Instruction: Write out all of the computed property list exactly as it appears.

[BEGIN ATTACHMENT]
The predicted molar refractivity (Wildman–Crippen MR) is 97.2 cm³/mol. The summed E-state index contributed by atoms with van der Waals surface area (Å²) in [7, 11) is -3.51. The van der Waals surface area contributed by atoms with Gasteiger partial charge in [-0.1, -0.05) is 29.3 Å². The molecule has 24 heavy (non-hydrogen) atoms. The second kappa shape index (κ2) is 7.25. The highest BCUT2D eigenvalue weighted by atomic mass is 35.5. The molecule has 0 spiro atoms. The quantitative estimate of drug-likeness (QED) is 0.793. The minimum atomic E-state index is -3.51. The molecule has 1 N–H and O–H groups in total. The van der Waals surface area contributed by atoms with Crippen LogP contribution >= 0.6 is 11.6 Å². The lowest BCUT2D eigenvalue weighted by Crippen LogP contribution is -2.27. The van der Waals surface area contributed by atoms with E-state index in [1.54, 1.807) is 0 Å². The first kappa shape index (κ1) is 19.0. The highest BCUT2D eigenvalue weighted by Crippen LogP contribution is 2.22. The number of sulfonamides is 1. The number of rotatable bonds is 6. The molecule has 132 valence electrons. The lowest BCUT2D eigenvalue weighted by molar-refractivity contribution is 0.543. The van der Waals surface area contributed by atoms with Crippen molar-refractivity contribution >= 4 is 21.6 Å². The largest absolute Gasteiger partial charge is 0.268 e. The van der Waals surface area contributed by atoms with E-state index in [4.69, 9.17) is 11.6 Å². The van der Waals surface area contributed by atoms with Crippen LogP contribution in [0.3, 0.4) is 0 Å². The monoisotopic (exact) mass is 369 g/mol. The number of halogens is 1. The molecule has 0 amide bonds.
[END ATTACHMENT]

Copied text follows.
The predicted molar refractivity (Wildman–Crippen MR) is 97.2 cm³/mol. The summed E-state index contributed by atoms with van der Waals surface area (Å²) in [7, 11) is -3.51. The van der Waals surface area contributed by atoms with Gasteiger partial charge in [-0.1, -0.05) is 29.3 Å². The molecule has 24 heavy (non-hydrogen) atoms. The second kappa shape index (κ2) is 7.25. The highest BCUT2D eigenvalue weighted by atomic mass is 35.5. The molecule has 0 spiro atoms. The quantitative estimate of drug-likeness (QED) is 0.793. The minimum atomic E-state index is -3.51. The molecule has 1 N–H and O–H groups in total. The van der Waals surface area contributed by atoms with Crippen LogP contribution >= 0.6 is 11.6 Å². The lowest BCUT2D eigenvalue weighted by Crippen LogP contribution is -2.27. The van der Waals surface area contributed by atoms with E-state index in [1.54, 1.807) is 0 Å². The first kappa shape index (κ1) is 19.0. The highest BCUT2D eigenvalue weighted by Crippen LogP contribution is 2.22. The number of sulfonamides is 1. The number of rotatable bonds is 6. The molecule has 132 valence electrons. The lowest BCUT2D eigenvalue weighted by molar-refractivity contribution is 0.543. The van der Waals surface area contributed by atoms with Crippen molar-refractivity contribution >= 4 is 21.6 Å². The largest absolute Gasteiger partial charge is 0.268 e. The van der Waals surface area contributed by atoms with E-state index in [4.69, 9.17) is 11.6 Å². The van der Waals surface area contributed by atoms with Crippen LogP contribution in [0.3, 0.4) is 0 Å². The monoisotopic (exact) mass is 369 g/mol. The number of halogens is 1. The molecule has 0 amide bonds.